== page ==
I did not find it funny.

LOL (laughing out loud)

How often do you laugh?  I bet not enough.  Neither do I (laugh enough that is).  I rarely laugh from deep in my belly. I realized that the other day when I was practically doubled over laughing over an AI- (artificial intelligence) generated review of a piece of writing of my journalist son that his brother requested.  It was stupidly hilarious.  No real person could have written such nonsense.  But funny?  You bet.

It is a fact that laughter is good for our health. Natalie Datillo, a psychology instructor at Harvard Medical School tells us that laughter helps in the following ways: It makes us feel good, it brings people closer together, and even can help people suffering from depression. Further, Datillo reports that laughter lowers levels of the stress hormone cortisol while raising the “feel good” neurotransmitters dopamine and serotonin.

Sounds like a good prescription to me.  And if you need some help filling it…

Try Seinfeld reruns.

Fire Alarm

The apartment building where I live has a shrieking fire alarm.  I would do anything to avoid hearing it.  When my frying bacon smokes too much and sets off my in-unit smoke detectors, I open all the windows and stand under the beeping detector(s) waving a newspaper back and forth.  This is not fun, especially in the winter or if guests are waiting to eat whatever I am frying.

The one thing I do not do is open the door to the corridor because my smoke will set off the piercing building-wide alarm referred to above.

Early in the evening a few nights ago, the dreaded alarm went off, and the occupants made their way down the stairs and gathered behind the back of the building to await the all-clear sign that would follow the fire department’s visit.  More than one person asked the assembled group, “Who burned the toast?”.  It turns out that there was no burned toast and no fire, just suspicion of one.

That was good.  But there was an even better upside.

Neighbors chatting.

Anyone Can Be a Star

When I got an email inviting me to be interviewed for a YouTube channel, the first thing I did was Google the person who wrote to­­ me. He seemed to be a real person, so I answered his email, and now I am about to be a “star”.

Larry Barsh, the host, is an 87-year-old retired dentist with a new career.  He started his YouTube channel “Specifically for Seniors” in 2022. He interviews guests ranging from household names to me.  His website is very professional as is his demeanor.  In the kingdom of YouTube, his audience of followers is small, but Rome wasn’t built in a day.

Not sure when my episode will air. 

Am sure I was not his most polished guest.


Remember scrap books?  Maybe they were a “girl thing,” but for this girl and her friends, they were a big deal. Pressed corsages from proms, special birthday cards, photos, theater programs and more documented our teen-aged lives in our scrapbooks.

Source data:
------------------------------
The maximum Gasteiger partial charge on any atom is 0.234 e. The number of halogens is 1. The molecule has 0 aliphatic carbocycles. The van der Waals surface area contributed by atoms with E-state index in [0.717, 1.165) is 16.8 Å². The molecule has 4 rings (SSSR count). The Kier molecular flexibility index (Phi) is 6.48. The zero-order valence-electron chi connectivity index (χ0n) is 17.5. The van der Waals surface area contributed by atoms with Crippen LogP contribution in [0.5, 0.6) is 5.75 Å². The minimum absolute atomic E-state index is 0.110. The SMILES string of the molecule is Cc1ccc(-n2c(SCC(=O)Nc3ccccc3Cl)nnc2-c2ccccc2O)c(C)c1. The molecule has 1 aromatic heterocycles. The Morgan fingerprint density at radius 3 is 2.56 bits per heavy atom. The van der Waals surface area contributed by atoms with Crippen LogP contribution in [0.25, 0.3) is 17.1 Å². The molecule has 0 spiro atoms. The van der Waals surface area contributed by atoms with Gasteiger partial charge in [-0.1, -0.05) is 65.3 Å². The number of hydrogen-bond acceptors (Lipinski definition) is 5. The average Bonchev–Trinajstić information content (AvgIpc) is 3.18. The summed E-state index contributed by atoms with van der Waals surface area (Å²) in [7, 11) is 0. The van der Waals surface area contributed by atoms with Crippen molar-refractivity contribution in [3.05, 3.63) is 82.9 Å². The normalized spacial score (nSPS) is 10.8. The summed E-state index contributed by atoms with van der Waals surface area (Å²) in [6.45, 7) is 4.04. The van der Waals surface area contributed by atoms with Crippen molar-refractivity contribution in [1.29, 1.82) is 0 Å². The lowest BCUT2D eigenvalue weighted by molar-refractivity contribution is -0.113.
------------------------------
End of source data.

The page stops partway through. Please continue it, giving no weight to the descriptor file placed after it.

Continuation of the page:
Phones and computers, the “scrapbooks” of the present are very efficient and convenient ways to recall the stories in our lives.  But there was something special about paging through actual books of memories.

Lately, I have been trying to de-access memory “stuff” in order to make life a little easier for my children at the inevitable time when I am no longer here. I remember how hard it was almost thirty years ago to bid farewell to our son Jeremy’s collection of Sunday TV schedule magazines. Our attic had cartons of TV Guides from newspapers around the world.  We couldn’t give them away then, but they probably would be collectors’ items now.

The other day I came across a bunch of letters that were sent to me by colleagues when I left the job I had loved for more than thirty years.  I read them with tears in my eyes and tossed them in the recycling bag.

I mentioned this to Jeremy who suggested that I take photos of the letters.  This is a child who probably doesn’t have a piece of paperwork in his house.  Everything is on his computer, safely backed up.

So, I fished the letters out of the recycling bag and photographed them. 

They will always be as close as my phone.

The Sycamore Allée


The stately sycamore trees along the Charles River on Memorial Drive in Cambridge were planted more than 120 years ago.  In 1964, a plan to widen Memorial Drive and remove the trees in order to ease traffic flow gave rise to the Citizens’ Emergency Committee to Save Memorial Drive and the campaign to Save the Sycamores. It worked.

On Sundays (from April - November), a portion of Memorial Drive is closed to traffic, and it is filled with rollerbladers, bikers, walkers of all ages, and often me. Last week, it seemed to me that the sycamores were shedding excessive bark.  Of course, it makes the tree trunks even more beautiful, but I was a bit concerned, especially after I got bonked on the head (but not hurt) by a very large falling piece of bark.

I asked a stranger walking in the other direction if he had noticed that the path was strewn with more bark than usual.  He said yes and suggested that this summer’s excessive heat was probably responsible.

A Google query revealed that “shedding’ or peeling of bark is a normal occurrence during the summer.  “It is part of the natural aging process. This includes commonly planted trees such as the American sycamore.”

One less thing to worry about.